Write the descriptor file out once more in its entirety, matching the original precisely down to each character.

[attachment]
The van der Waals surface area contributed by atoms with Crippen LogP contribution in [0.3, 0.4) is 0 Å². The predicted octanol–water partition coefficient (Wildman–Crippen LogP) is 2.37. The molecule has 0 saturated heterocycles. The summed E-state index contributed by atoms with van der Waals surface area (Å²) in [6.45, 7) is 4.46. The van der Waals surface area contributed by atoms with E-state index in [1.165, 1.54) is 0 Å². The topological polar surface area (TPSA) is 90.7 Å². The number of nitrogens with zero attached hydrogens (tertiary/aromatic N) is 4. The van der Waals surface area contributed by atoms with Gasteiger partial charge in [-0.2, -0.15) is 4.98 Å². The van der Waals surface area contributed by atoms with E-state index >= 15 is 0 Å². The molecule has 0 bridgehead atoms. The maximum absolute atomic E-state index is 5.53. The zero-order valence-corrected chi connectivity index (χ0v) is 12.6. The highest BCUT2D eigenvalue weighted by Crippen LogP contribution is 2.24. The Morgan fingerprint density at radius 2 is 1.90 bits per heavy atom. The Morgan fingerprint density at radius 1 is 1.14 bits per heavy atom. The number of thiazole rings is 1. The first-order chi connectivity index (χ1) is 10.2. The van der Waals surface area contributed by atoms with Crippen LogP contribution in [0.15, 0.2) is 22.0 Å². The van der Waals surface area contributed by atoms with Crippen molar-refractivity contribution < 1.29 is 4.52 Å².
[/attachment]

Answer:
The van der Waals surface area contributed by atoms with Crippen LogP contribution in [0.3, 0.4) is 0 Å². The predicted octanol–water partition coefficient (Wildman–Crippen LogP) is 2.37. The molecule has 0 saturated heterocycles. The summed E-state index contributed by atoms with van der Waals surface area (Å²) in [6.45, 7) is 4.46. The van der Waals surface area contributed by atoms with E-state index in [1.165, 1.54) is 0 Å². The topological polar surface area (TPSA) is 90.7 Å². The number of nitrogens with zero attached hydrogens (tertiary/aromatic N) is 4. The van der Waals surface area contributed by atoms with Gasteiger partial charge in [-0.2, -0.15) is 4.98 Å². The van der Waals surface area contributed by atoms with E-state index >= 15 is 0 Å². The molecule has 0 bridgehead atoms. The maximum absolute atomic E-state index is 5.53. The zero-order valence-corrected chi connectivity index (χ0v) is 12.6. The highest BCUT2D eigenvalue weighted by Crippen LogP contribution is 2.24. The Morgan fingerprint density at radius 2 is 1.90 bits per heavy atom. The Morgan fingerprint density at radius 1 is 1.14 bits per heavy atom. The number of thiazole rings is 1. The first-order chi connectivity index (χ1) is 10.2. The van der Waals surface area contributed by atoms with Crippen LogP contribution in [0.15, 0.2) is 22.0 Å². The van der Waals surface area contributed by atoms with Crippen molar-refractivity contribution < 1.29 is 4.52 Å².